Consider editing the code

foo = long_function_name(var_one, var_two, var_three, var_four)

where the textwidth 'column' occurs just after var_two.

I would like to be able to press gqq on the line and it get formatted to:

foo = long_function_name(var_one, var_two, 
                         var_three, var_four)

Currently it does this:

foo = long_function_name(var_one, var_two, 
    var_three, var_four)

How can this be done?

1 Answer 1


Assuming you are editing a file recognized by Vim as source code and therefore Vim's more sophisticated indenting is enabled1 (check with :set cindent?) you can just do this:

:set cinoptions=(0

With :set textwidth=50 I get this formatting of your example line:

foo = long_function_name(var_one, var_two,
                         var_three, var_four)

cinoptions allows you to tune how Vim indents various code constructs.

The (N option is described, in part, in :h cino-( thusly...

(N    ... When N is 0 or the unclosed parentheses
      is the first non-white character in its line, line up with the
      next non-white character after the unclosed parentheses.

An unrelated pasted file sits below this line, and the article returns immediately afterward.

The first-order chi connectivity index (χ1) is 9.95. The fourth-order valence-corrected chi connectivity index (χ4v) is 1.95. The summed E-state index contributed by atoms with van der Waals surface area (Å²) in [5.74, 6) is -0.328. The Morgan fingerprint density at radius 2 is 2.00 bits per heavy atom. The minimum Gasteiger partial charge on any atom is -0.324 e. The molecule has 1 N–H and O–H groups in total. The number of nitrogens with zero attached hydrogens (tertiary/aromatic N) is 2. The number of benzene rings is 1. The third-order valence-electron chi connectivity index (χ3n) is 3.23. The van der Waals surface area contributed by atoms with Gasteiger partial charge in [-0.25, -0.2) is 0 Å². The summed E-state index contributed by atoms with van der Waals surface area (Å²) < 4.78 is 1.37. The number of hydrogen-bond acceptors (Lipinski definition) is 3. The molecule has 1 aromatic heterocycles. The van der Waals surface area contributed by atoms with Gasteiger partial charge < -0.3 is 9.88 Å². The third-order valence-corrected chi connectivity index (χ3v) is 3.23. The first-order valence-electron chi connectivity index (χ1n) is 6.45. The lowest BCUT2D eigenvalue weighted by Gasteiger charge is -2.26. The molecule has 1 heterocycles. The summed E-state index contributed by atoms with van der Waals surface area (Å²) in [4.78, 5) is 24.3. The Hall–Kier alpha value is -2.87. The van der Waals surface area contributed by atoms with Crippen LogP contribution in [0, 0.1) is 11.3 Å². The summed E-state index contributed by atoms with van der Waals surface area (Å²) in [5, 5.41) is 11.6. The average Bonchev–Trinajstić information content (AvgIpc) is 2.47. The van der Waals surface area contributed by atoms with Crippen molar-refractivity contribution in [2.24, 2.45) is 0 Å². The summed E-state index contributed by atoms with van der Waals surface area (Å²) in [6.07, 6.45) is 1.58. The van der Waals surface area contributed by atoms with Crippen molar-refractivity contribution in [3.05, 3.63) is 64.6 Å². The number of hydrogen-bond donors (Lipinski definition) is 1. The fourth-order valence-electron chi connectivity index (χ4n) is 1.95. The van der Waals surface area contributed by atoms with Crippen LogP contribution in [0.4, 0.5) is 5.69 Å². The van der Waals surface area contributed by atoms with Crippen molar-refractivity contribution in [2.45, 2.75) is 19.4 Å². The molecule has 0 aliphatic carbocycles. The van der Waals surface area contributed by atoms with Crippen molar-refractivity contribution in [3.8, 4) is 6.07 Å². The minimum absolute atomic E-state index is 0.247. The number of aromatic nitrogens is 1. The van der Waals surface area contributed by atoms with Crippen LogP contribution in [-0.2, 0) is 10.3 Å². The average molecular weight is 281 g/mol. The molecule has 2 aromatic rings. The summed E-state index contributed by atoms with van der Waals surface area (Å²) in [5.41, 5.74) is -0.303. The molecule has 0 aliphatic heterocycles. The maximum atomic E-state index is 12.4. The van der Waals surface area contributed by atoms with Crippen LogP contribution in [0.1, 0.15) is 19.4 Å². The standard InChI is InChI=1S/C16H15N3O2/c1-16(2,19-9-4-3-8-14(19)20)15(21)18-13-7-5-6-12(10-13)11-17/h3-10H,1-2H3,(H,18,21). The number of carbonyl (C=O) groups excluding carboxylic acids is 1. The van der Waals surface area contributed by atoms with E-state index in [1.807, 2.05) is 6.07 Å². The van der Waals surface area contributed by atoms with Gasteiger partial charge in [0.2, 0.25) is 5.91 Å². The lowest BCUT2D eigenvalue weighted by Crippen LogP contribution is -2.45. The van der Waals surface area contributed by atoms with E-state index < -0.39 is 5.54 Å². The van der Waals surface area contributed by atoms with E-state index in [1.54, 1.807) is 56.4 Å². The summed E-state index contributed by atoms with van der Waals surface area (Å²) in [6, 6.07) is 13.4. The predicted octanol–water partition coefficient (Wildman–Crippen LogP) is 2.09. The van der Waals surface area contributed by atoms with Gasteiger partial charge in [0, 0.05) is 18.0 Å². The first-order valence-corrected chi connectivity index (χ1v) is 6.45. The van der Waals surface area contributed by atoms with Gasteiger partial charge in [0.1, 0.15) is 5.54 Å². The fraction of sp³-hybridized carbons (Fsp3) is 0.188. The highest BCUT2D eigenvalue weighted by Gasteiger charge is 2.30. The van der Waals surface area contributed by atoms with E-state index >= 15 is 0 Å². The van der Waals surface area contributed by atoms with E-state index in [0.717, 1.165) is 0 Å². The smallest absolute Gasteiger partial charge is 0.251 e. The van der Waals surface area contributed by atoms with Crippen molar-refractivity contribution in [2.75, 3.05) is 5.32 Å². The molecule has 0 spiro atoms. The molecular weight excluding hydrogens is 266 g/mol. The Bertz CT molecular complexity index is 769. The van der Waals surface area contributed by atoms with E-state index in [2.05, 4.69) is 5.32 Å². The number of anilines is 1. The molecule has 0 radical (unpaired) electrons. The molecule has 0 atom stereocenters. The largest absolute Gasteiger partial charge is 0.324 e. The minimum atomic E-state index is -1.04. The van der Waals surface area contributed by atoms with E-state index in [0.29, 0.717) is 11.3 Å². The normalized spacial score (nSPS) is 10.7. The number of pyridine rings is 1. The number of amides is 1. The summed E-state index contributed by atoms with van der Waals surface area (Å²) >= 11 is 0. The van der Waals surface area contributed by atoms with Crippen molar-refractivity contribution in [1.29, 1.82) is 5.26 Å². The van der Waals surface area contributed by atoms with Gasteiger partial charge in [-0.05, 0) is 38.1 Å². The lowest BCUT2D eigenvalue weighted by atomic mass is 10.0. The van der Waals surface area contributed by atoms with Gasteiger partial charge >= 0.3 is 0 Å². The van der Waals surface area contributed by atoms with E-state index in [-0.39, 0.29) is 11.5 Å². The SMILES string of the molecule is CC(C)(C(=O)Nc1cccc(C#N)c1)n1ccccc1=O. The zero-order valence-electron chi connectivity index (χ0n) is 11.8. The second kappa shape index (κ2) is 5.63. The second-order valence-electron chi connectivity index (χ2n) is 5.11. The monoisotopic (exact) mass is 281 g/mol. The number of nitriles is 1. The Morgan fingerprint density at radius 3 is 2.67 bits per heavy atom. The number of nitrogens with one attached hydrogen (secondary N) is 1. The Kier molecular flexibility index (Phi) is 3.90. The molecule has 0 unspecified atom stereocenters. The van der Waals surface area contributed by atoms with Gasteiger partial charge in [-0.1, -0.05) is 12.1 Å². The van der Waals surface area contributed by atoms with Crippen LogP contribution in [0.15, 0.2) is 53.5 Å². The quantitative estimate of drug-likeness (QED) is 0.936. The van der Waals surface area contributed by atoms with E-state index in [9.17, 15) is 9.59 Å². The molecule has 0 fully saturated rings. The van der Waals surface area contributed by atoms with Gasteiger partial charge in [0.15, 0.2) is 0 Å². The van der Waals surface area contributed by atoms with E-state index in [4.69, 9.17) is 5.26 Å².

But for this particular case the help for WN (:h cino-W) actually has a (counter) example that is more in line with your case:

WN    When in unclosed parentheses and N is non-zero and either
      using "(0" or "u0" ...

    cino=(0                         cino=(0,W4
      a_long_line(                    a_long_line(
                  argument,               argument,
                  argument);              argument);
      a_short_line(argument,          a_short_line(argument,
                   argument);                      argument);

We want it to look like the example on the left so cinoptions=(0.

Take a look at :h cinoptions-values for heaps of other ways to tune the indentation.

1 This doesn't apply to all languages. See the comments/chat for discussion about Python files having nocindent by default.

  • This doesn't work for me but I may be missing something. I have :set cindent? returning cindent and :set cinoptions? returning cinoptions=(0. Is there something else I am missing to get it to work?
    – rwolst
    Apr 10, 2018 at 12:28
  • What do you see when you use gqq after setting this?
    – B Layer
    Apr 10, 2018 at 12:30
  • 1
    I don't use Python so not quite sure why but Vim doesn't set cindent automatically when I open a .py file...Okay, I found this: stackoverflow.com/questions/16570737/… See if that helps you.
    – B Layer
    Apr 10, 2018 at 12:47
  • 1
    Thanks for the help, I found a Python fix if I run setlocal cino=(0. I would be really interested in what is going on that means I have to use this. This thread is relevant but I don't completely understand it vim.1045645.n5.nabble.com/….
    – rwolst
    Apr 10, 2018 at 12:52
  • 1
    Oh, you know, since indentation/formatting matters in Python maybe they figured having a lot of customizability isn't a good default configuration.
    – B Layer
    Apr 10, 2018 at 13:00

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